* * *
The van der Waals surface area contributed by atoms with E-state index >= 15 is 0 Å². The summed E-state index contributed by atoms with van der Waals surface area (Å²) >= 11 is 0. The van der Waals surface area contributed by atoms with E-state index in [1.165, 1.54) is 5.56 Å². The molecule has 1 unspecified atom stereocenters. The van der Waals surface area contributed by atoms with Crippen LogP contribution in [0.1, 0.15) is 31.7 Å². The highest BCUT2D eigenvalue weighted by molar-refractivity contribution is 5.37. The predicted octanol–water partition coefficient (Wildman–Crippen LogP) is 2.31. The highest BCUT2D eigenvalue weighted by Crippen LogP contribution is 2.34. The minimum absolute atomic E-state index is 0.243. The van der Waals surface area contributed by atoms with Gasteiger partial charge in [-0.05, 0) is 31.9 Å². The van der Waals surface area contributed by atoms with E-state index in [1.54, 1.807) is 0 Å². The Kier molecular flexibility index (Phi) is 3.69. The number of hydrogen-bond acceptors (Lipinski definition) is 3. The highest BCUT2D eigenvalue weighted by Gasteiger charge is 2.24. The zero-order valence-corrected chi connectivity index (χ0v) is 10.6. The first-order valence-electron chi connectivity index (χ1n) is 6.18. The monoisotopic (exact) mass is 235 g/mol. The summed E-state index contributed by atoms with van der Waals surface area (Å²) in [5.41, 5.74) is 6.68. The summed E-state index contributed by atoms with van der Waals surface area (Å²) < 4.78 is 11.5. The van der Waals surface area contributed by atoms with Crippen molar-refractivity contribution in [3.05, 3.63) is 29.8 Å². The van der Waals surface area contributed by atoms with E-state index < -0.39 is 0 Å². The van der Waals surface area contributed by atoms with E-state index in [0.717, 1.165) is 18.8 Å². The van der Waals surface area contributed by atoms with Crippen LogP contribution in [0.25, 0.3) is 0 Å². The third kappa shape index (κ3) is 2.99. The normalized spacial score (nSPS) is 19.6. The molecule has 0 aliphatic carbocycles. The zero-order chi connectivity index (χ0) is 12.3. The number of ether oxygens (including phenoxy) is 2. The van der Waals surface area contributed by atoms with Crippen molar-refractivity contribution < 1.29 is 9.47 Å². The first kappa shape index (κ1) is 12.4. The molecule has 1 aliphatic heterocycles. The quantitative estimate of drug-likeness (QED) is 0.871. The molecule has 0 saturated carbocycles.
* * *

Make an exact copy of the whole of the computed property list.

The van der Waals surface area contributed by atoms with E-state index >= 15 is 0 Å². The summed E-state index contributed by atoms with van der Waals surface area (Å²) >= 11 is 0. The van der Waals surface area contributed by atoms with E-state index in [1.165, 1.54) is 5.56 Å². The molecule has 1 unspecified atom stereocenters. The van der Waals surface area contributed by atoms with Crippen LogP contribution in [0.1, 0.15) is 31.7 Å². The highest BCUT2D eigenvalue weighted by molar-refractivity contribution is 5.37. The predicted octanol–water partition coefficient (Wildman–Crippen LogP) is 2.31. The highest BCUT2D eigenvalue weighted by Crippen LogP contribution is 2.34. The minimum absolute atomic E-state index is 0.243. The van der Waals surface area contributed by atoms with Gasteiger partial charge in [-0.05, 0) is 31.9 Å². The van der Waals surface area contributed by atoms with E-state index in [1.54, 1.807) is 0 Å². The Kier molecular flexibility index (Phi) is 3.69. The number of hydrogen-bond acceptors (Lipinski definition) is 3. The highest BCUT2D eigenvalue weighted by Gasteiger charge is 2.24. The zero-order valence-corrected chi connectivity index (χ0v) is 10.6. The first-order valence-electron chi connectivity index (χ1n) is 6.18. The monoisotopic (exact) mass is 235 g/mol. The summed E-state index contributed by atoms with van der Waals surface area (Å²) in [5.41, 5.74) is 6.68. The summed E-state index contributed by atoms with van der Waals surface area (Å²) < 4.78 is 11.5. The van der Waals surface area contributed by atoms with Crippen molar-refractivity contribution in [3.05, 3.63) is 29.8 Å². The van der Waals surface area contributed by atoms with E-state index < -0.39 is 0 Å². The van der Waals surface area contributed by atoms with E-state index in [0.717, 1.165) is 18.8 Å². The van der Waals surface area contributed by atoms with Crippen LogP contribution in [0.25, 0.3) is 0 Å². The third kappa shape index (κ3) is 2.99. The normalized spacial score (nSPS) is 19.6. The molecule has 0 aliphatic carbocycles. The zero-order chi connectivity index (χ0) is 12.3. The number of ether oxygens (including phenoxy) is 2. The van der Waals surface area contributed by atoms with Crippen molar-refractivity contribution < 1.29 is 9.47 Å². The first kappa shape index (κ1) is 12.4. The molecule has 1 aliphatic heterocycles. The quantitative estimate of drug-likeness (QED) is 0.871. The molecule has 0 saturated carbocycles.